Wednesday, September 16, 2009

fyodor dostoyevsky, the brothers karamazov

Note: today's review is supplied by Mr RWL, otherwise known as Chris, who adored Karamazov and wanted to share it with everyone. Who am I to stop him? I mean apart from being the one who rules this blog with an iron fist. I haven't read this, and I probably won't be any time soon. After all, one of the two people in the hivemind otherwise known as our relationship has read this. And I am ashamedly overwhelmed by books that are larger than hamburgers.

If you know this book, you know what it’s about – three (or four) brothers, and one of them killed their father (it’s a Russian novel, there’s GOT to be a murder—it’s the rules). I already knew this from discussions of this novel in tomes like 1001 Books You Must Read Before Literary Snobs Suffocate You With Their Pretentiousness, and it even said it in the first line of the blurb on the back, so, clearly not a spoiler. But I must have been spoiled by about three thousand episodes of Law & Order where the murder happens in the opening minute before the title sequence has even run, because, while I was expecting a murder, I wasn’t expecting it to happen around page six hundred of this thousand-page house brick.

Don’t get me wrong, this book was impressive. It is in danger of causing you brain-shear as your mind spins with its awesomeness. Kurt Vonnegut has a character claim in Slaughterhouse 5 that everything in life can be found in The Brothers Karamazov, and it was only a slight exaggeration to say so.

The characters, the themes and the scenarios are sophisticated and well explored, but you get the feeling Dostoyevsky doesn’t trust us to make intelligent reflections on the world he has created, so he shoves every possible detail surrounding his plot devices down our throats.
This is what reading The Brothers Karamazov is like: you know when someone is eating a bag of chips, and you know them well enough to ask for a bite, but only because you were a little bit hungry? The person then turns around and gives you the whole damn bag of chips. It’s an act of generosity, but you try and refuse because you didn’t want the whole bag, just a small nibble on one or two of them. But they insist and then you’re stuck with more than you can eat, but you don’t want to seem rude or ungrateful, so you have to gorge yourself on every last crumb until you feel stuffed and maybe even nauseous from so much consumption.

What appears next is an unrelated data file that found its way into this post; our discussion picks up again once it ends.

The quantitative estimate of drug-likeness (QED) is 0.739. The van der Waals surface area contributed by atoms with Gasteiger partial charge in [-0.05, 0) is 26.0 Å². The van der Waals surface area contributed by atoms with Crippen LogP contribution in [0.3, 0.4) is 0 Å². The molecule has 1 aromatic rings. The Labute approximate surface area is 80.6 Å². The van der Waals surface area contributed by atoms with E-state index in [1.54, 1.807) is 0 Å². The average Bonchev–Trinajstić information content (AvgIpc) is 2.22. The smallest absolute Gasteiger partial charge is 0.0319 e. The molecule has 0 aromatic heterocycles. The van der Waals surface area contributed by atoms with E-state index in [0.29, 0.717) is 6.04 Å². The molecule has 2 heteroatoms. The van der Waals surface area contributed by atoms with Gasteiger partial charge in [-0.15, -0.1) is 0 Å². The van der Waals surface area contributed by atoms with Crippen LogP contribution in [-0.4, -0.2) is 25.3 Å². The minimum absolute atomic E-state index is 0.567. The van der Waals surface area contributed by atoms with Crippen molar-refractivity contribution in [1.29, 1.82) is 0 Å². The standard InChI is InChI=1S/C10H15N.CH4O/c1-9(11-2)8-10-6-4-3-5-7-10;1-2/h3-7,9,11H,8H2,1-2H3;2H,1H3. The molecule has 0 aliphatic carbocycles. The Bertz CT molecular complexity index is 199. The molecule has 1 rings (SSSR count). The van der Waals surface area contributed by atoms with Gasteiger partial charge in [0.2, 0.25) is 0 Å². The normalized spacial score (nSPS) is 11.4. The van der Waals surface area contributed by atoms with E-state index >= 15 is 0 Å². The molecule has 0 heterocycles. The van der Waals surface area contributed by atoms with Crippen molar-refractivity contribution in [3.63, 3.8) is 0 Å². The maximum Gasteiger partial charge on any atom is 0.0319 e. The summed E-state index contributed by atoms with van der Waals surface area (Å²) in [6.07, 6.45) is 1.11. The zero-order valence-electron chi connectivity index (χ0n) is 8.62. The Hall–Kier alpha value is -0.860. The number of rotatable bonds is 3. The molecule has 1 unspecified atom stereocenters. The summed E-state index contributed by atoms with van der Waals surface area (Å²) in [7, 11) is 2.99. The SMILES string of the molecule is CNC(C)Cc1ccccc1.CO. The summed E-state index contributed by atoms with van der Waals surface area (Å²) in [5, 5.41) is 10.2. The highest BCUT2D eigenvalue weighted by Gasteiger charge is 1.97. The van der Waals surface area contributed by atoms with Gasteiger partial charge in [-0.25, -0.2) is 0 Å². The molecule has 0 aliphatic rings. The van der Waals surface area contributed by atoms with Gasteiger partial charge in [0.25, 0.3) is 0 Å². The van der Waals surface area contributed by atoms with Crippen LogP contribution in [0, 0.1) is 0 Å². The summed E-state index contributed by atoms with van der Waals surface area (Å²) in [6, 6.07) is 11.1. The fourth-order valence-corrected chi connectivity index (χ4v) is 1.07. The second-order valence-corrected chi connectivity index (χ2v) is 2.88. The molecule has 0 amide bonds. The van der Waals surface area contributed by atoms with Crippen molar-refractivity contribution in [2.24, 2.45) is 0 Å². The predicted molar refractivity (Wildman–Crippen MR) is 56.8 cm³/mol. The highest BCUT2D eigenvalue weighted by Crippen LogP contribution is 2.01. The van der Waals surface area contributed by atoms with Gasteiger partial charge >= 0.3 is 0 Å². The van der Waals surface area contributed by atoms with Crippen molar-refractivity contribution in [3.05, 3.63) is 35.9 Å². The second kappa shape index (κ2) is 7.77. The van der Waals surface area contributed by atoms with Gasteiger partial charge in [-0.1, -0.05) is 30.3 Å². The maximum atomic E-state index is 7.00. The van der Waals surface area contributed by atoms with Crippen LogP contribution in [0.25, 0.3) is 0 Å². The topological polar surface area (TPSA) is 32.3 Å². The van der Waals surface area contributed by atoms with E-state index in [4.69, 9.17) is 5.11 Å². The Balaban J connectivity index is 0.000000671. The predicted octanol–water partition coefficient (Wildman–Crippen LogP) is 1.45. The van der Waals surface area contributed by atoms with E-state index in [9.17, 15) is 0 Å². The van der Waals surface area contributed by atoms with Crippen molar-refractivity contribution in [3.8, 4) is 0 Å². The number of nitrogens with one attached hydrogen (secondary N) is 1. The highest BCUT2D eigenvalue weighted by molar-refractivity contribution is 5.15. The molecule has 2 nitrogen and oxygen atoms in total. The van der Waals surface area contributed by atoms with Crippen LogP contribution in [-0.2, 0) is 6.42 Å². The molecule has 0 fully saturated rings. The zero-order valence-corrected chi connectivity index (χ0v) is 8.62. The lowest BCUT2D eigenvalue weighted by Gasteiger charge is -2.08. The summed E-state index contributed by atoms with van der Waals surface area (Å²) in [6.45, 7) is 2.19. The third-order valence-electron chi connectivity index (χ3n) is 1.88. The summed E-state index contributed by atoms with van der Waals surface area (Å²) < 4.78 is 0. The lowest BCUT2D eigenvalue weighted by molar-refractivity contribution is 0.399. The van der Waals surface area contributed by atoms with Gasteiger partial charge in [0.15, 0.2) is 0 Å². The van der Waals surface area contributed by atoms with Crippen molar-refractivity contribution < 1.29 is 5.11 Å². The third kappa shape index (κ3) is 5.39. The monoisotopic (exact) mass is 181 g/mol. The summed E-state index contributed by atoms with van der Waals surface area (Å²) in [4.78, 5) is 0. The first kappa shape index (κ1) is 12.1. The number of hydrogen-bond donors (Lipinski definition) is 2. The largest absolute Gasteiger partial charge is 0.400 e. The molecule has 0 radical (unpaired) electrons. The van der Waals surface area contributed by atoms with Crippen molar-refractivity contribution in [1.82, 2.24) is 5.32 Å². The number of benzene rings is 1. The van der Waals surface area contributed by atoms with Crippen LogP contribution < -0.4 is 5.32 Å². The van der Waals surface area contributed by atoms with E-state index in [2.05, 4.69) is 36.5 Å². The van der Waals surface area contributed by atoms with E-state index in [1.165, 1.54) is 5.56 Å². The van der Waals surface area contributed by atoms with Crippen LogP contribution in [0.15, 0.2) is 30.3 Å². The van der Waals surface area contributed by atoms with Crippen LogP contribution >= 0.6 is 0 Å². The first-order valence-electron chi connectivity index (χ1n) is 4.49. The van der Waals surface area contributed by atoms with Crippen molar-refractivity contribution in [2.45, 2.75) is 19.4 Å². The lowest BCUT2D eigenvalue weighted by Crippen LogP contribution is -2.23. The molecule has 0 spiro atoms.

Dostoyevsky is a little over-generous with his words. When one or two paragraphs would have satisfied the reader and got the point across, Dostoyevsky slams you with a 10 page paragraph-less wall of text at the end of which you can’t help but wish you’d taken a sneaky flip past to save some time.

But, no, seriously, it’s a great book, extremely rewarding once you have got to the end. It is probably the only book I have read that so convincingly expounds completely contrasting points of view on religion, making each of them seem intelligent and defensible. In the end though I think Ivan, the atheist brother, comes off best intellectually, though the writer’s sympathies are clearly with Alyosha, the young would- be monk.

Women are almost completely refined to their living rooms throughout the whole novel, to the point where one is even crippled and living in a tub. Even Grushenka, who is presented as ‘getting around’, doesn’t actually manage to get around.I utterly recommend you take the month or so it will (eventually) take to read this book. It is in the same vein as family epics such as One Hundred Years of Solitude and East of Eden, and considering it came first, those books probably owe a lot to it. Despite its verbosity, the fact that you feel guilty when you skip sections (not that I did...that often...ahem) is testament to how much you were actually enjoying it until you ran out of stamina.

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